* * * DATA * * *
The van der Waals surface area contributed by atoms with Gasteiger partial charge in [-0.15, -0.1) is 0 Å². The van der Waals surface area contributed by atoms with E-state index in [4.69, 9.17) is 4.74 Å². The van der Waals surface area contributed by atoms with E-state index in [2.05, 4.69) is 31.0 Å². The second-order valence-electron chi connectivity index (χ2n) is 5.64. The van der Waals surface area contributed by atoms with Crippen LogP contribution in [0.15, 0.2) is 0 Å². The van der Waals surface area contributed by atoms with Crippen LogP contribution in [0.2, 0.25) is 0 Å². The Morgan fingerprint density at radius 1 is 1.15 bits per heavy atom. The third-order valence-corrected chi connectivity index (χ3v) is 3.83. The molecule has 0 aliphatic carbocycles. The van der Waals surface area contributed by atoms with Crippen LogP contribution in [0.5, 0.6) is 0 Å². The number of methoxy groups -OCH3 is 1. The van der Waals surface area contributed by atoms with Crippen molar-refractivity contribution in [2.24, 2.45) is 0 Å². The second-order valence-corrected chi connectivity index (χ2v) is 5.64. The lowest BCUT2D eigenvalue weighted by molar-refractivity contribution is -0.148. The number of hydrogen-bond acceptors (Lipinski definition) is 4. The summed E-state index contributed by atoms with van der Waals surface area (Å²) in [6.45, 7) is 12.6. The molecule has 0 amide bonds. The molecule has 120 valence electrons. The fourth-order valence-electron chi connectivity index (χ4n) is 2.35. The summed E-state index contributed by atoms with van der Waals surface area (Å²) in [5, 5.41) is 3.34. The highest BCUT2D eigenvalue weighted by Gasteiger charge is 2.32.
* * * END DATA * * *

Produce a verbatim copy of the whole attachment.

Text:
The van der Waals surface area contributed by atoms with Gasteiger partial charge in [-0.15, -0.1) is 0 Å². The van der Waals surface area contributed by atoms with E-state index in [4.69, 9.17) is 4.74 Å². The van der Waals surface area contributed by atoms with E-state index in [2.05, 4.69) is 31.0 Å². The second-order valence-electron chi connectivity index (χ2n) is 5.64. The van der Waals surface area contributed by atoms with Crippen LogP contribution in [0.15, 0.2) is 0 Å². The van der Waals surface area contributed by atoms with Crippen LogP contribution in [0.2, 0.25) is 0 Å². The Morgan fingerprint density at radius 1 is 1.15 bits per heavy atom. The third-order valence-corrected chi connectivity index (χ3v) is 3.83. The molecule has 0 aliphatic carbocycles. The van der Waals surface area contributed by atoms with Crippen LogP contribution in [0.5, 0.6) is 0 Å². The number of methoxy groups -OCH3 is 1. The van der Waals surface area contributed by atoms with Crippen molar-refractivity contribution in [2.24, 2.45) is 0 Å². The second-order valence-corrected chi connectivity index (χ2v) is 5.64. The lowest BCUT2D eigenvalue weighted by molar-refractivity contribution is -0.148. The number of hydrogen-bond acceptors (Lipinski definition) is 4. The summed E-state index contributed by atoms with van der Waals surface area (Å²) in [6.45, 7) is 12.6. The molecule has 0 amide bonds. The molecule has 120 valence electrons. The fourth-order valence-electron chi connectivity index (χ4n) is 2.35. The summed E-state index contributed by atoms with van der Waals surface area (Å²) in [5, 5.41) is 3.34. The highest BCUT2D eigenvalue weighted by Gasteiger charge is 2.32.